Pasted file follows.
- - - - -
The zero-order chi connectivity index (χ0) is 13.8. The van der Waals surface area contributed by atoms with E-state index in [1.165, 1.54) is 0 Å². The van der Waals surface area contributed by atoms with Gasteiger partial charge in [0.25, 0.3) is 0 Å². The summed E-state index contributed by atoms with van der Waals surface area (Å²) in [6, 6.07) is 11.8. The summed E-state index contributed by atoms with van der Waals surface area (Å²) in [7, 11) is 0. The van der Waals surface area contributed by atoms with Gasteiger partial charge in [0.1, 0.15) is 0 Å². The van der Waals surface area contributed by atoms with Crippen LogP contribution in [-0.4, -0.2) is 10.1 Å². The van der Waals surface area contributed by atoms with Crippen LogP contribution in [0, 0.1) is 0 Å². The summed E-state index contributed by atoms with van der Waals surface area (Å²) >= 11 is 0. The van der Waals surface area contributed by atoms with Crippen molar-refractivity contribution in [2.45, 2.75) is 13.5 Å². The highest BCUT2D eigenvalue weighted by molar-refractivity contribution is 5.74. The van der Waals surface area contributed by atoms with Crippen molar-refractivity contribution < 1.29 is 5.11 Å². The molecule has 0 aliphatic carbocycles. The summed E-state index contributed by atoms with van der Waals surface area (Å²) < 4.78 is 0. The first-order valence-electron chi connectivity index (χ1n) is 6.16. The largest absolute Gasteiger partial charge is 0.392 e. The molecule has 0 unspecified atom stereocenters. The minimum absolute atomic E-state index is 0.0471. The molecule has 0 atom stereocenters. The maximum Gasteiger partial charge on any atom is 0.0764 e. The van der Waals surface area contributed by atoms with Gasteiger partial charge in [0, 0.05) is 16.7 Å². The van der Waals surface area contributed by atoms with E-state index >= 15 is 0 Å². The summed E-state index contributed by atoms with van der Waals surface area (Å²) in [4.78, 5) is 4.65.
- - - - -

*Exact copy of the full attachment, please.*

The zero-order chi connectivity index (χ0) is 13.8. The van der Waals surface area contributed by atoms with E-state index in [1.165, 1.54) is 0 Å². The van der Waals surface area contributed by atoms with Gasteiger partial charge in [0.25, 0.3) is 0 Å². The summed E-state index contributed by atoms with van der Waals surface area (Å²) in [6, 6.07) is 11.8. The summed E-state index contributed by atoms with van der Waals surface area (Å²) in [7, 11) is 0. The van der Waals surface area contributed by atoms with Gasteiger partial charge in [0.1, 0.15) is 0 Å². The van der Waals surface area contributed by atoms with Crippen LogP contribution in [-0.4, -0.2) is 10.1 Å². The van der Waals surface area contributed by atoms with Crippen LogP contribution in [0, 0.1) is 0 Å². The summed E-state index contributed by atoms with van der Waals surface area (Å²) >= 11 is 0. The van der Waals surface area contributed by atoms with Crippen molar-refractivity contribution in [2.45, 2.75) is 13.5 Å². The highest BCUT2D eigenvalue weighted by molar-refractivity contribution is 5.74. The van der Waals surface area contributed by atoms with Crippen molar-refractivity contribution < 1.29 is 5.11 Å². The molecule has 0 aliphatic carbocycles. The summed E-state index contributed by atoms with van der Waals surface area (Å²) < 4.78 is 0. The first-order valence-electron chi connectivity index (χ1n) is 6.16. The largest absolute Gasteiger partial charge is 0.392 e. The molecule has 0 unspecified atom stereocenters. The minimum absolute atomic E-state index is 0.0471. The molecule has 0 atom stereocenters. The maximum Gasteiger partial charge on any atom is 0.0764 e. The van der Waals surface area contributed by atoms with Gasteiger partial charge in [0, 0.05) is 16.7 Å². The van der Waals surface area contributed by atoms with E-state index >= 15 is 0 Å². The summed E-state index contributed by atoms with van der Waals surface area (Å²) in [4.78, 5) is 4.65.